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A portrait of Australian mining mogul Gina Rinehart by Indigenous artist Vincent Namatjira has caused controversy and sparked a discussion about creative expression and public figure portrayals.

The image of Rinehart, which is currently hanging in the National Gallery of Australia, has drawn criticism from Olympic swimmers and their governing organization, who labeled it "offensive" and demanded that it be removed.

Rinehart is also reportedly upset by her depiction and had asked the National Gallery to remove the portrait.

Reacting to the scrutiny, artist Namatjira said, "We are all equal in Australia... No matter what heritage you are, or where you come from... We are all Australian."

This is not the only piece under scrutiny; the campaign also targeted another of his black and white portraits of her, most likely done in pencil and ink. These pieces are a part of Namatjira's "Australia in Colour," a wider series that consists of 21 satirical portraits of well-known Australian and foreign personalities, The Guardian reported.

Aside from being the richest woman in Australia, Rinehart is famous for her humanitarian work and substantial financial support of Australian sports, especially swimming. Rinehart has spoken out on some topics like climate change and laws protecting Indigenous heritage, and has engaged in public court disputes with her family.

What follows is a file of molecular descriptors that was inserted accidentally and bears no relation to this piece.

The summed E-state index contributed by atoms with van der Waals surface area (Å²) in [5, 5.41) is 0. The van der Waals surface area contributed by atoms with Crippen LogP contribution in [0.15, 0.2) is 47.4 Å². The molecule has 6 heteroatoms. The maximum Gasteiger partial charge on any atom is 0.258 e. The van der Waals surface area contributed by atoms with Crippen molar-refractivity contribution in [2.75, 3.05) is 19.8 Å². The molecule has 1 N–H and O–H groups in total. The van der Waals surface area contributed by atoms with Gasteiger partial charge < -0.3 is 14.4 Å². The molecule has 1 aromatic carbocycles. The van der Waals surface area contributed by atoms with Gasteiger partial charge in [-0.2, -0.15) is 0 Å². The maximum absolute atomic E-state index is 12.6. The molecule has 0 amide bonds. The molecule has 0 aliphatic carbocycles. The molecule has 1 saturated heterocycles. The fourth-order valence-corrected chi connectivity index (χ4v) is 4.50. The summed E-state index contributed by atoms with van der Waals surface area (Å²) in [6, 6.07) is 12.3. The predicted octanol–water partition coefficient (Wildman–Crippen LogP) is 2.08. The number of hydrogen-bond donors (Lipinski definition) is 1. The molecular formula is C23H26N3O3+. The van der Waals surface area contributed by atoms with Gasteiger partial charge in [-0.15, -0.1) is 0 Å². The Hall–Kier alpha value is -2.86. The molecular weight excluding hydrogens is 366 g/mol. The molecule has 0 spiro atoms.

Rinehart continues to be a major financial supporter of Australian swimming even though she has stopped providing direct financing to the organization that oversees swimming in Australia.

She also reportedly started the Hancock Prospecting Swimmer Support Scheme, a scheme that provides direct money to 92 competitive swimmers, after parting ways with Swimming Australia.

However, in 2022, Rinehart had withdrawn a $15 million sponsorship to Netball Australia after Donnell Wallam, an Indigenous netballer, requested that her uniform should not have the logo of Hancock Prospecting.

Rio Olympic freestyle gold medalist Kyle Chalmers along with chief executive of Swimming Queensland Kevin Hasemann rallied several Australian athletes to urge that the photos be taken down. In a letter to Nick Mitzevich, the director of the national gallery, Hasemann himself made it clear that the letter was sent "on behalf of members of the Australian swim team."

"At the national championships, [the art] was definitely the talk of the swimming pool and everyone [was] throwing their support behind our patron that makes everything possible for us," Chalmers said. "I think she just deserves to be praised and looked upon definitely a lot better than what the portraits have made her out to be," BBC reported.

However, in a statement, the gallery said, "We present works of art to the Australian public to inspire people to explore, experience and learn about art," essentially rejecting requests for the pictures to be taken down.